Three Cups of Deceit is about Greg Mortenson, author of Three Cups of Tea and Stones into Schools. In his books, Mortenson talks of a program he started in Pakistan to build schoolhouses. Krakauer details lie after lie from Mortenson: how Mortenson uses money from the foundation to purchase his books so they will stay on the bestseller lists, how many of the schools don't actually exist, how Mortenson's story of being held by the Taliban is baloney.

This book upset me because I felt hoodwinked by Mortenson. I read Three Cups of Tea a couple years ago and enjoyed and felt inspired by it. Though, Three Cups of Tea is terribly written.

If you've read Mortenson's books, you really need to pick this up. I think you'll be shocked by everything Mortenson has done. If you haven't read Three Cups of Tea, I think Krakauer does a good job of explaining things that it'd still be worth your while to pick Three Cups of Deceit up. It's really short, about 75 pages, so it's a quick read.

Friday, September 23, 2011


"If you haven't got anything nice to say about anybody, come sit next to me."
-Alice Roosevelt Longworth

This is all I knew about Alice Roosevelt Longworth before I read Alice. Based off that quote, I thought I'd love Alice (the person).

is a New York Times notable book. Alice Roosevelt was one of the first big celebrites in America. The media followed her as much as her father, Theodore Roosevelt. This biography follows her entire life. It also talked a lot about her family.

I really enjoyed this biography because of the connection Alice had with so many people of the 1900s. I've picked up a couple biographies of some of the people Alice was acquainted with.

Surprisingly I didn't like Alice as a person as much as I thought I would. I didn't agree with some of her politics and she just didn't seem like someone I'd want to be friends with. I really enjoyed the book even though I didn't enjoy its main character as I had expected to.

Tuesday, September 13, 2011

Borders Haul

We don't have a Borders near, but we were in Colorado over the weekend and I got to pick up some sale books. All were 80 or 90% off.


Sunday, September 11, 2011

Favorite Books of 2011, so far

The Handmaid's Tale by Margaret Atwood

Spark by John Ratey

Shine by Lauren Myracle

Animal, Vegetable, Miracle by Barbara Kingsolver

The House at Riverton
by Kate Morton

The Gulag Archipelago by Alexandr Solzhenitsyn, Review coming soon, I hope.

Friday, September 9, 2011


I love Yellowstone, so when I saw Faithful in the bookstore, I snapped it up. Faithful is a young adult historical fiction novel set in Yellowstone in the early 1900s.
Maggie, the main character, travels to Yellowstone with her father to search for her mother who is missing. Once in the park, Maggie's life changes significantly when she meets Tom, the son of the park geologist. Maggie has to grow up quite a bit during her time in Yellowstone. Her high place in society back home in Newport, RI is gone and she must accept the new reality she's faced with.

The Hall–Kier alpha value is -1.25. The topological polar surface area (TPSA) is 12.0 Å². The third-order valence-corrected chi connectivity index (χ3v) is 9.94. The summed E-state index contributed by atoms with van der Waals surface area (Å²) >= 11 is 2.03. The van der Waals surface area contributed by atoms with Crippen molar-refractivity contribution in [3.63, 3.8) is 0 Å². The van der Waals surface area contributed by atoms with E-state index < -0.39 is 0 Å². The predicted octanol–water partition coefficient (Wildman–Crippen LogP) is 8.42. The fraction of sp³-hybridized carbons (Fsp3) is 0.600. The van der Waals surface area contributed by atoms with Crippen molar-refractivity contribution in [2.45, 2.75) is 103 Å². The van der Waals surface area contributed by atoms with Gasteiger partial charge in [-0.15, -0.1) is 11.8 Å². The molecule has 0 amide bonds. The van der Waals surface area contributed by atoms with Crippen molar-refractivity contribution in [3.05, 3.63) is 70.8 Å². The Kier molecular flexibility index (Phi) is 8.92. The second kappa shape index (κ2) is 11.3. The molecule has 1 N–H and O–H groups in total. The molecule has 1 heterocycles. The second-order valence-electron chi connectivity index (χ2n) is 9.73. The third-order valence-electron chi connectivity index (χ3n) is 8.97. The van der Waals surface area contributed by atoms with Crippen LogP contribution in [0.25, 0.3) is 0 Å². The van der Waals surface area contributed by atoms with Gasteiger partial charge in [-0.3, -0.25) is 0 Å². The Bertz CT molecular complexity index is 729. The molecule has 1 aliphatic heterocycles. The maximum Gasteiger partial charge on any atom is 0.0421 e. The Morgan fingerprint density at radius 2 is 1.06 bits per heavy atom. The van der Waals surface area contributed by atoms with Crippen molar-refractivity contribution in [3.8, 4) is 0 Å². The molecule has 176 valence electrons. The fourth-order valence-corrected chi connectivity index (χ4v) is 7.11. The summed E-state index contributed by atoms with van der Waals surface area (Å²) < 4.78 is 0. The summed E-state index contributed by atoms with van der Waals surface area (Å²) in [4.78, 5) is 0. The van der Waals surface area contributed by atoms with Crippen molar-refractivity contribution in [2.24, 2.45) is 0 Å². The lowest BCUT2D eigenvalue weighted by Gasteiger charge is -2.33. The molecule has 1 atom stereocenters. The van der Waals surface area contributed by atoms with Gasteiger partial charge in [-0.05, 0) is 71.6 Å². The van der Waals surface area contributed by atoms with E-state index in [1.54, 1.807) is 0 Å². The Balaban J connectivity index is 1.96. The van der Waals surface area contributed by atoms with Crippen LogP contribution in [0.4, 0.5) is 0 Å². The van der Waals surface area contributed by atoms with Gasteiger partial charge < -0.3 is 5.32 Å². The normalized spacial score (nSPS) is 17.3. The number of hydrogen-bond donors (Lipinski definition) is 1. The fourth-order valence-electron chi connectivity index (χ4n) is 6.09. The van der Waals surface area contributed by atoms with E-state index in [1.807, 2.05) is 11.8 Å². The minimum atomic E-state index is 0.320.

The novel covers a lot of Yellowstone's early history and seemed overall very evocative of the park. Another historical fiction book set in the same time and place is Letters from Yellowstone by Diane Smith. It is not YA.

I really enjoyed Faithful, but I think part of it is that I love Yellowstone so much. If you haven't been, you must add it to your to do before I die list. Evan and I were there in May. Pictures here, here, and here. It's a place like no other.

Faithful is the first in a new series which annoys me to no end. I'm getting really sick of young adult books being parts of series. Hardly any of them seem to be stand alones. I sometimes just want to read a book, enjoy it for it, and not have to feel like I have to pick up the next one to get the whole story.

Saturday, September 3, 2011

The Liar Society

When The Liar Society was published a few months ago, there was a big blitz on book blogs about it. I was really excited to read it. I thought the murder mystery set in an elite private school would be right up my league. However, I was a little disappointed.

I read Shine right after it so I think comparing the two stories of high schoolers trying to solve crimes ran together too much and I thought Shine was a better book.

As a private school graduate I found this line oh so true and so funny:

"It was a source of endless fascination to see how incestuous the school really was. I mean, it couldn't be normal to have hundreds of couples graduate from the same prep school and eventually marry, right? I think they put something in water."

The Liar Society is the first in a series. It's a good book for those looking for a strong female main character. I will probably read the next in the series.

Sunday, August 28, 2011

Cry, the Beloved Country

Cry, the Beloved Country is so beautiful. I have had it on my shelf for a long time. I like reading about Africa so I knew I should read it, but kept not picking it up.

Luckily, I finally did. Cry, the Beloved Country is set in South Africa during the 1940s. At this time, society in South Africa was very unequal. Blacks in South African society had so little in comparison to whites.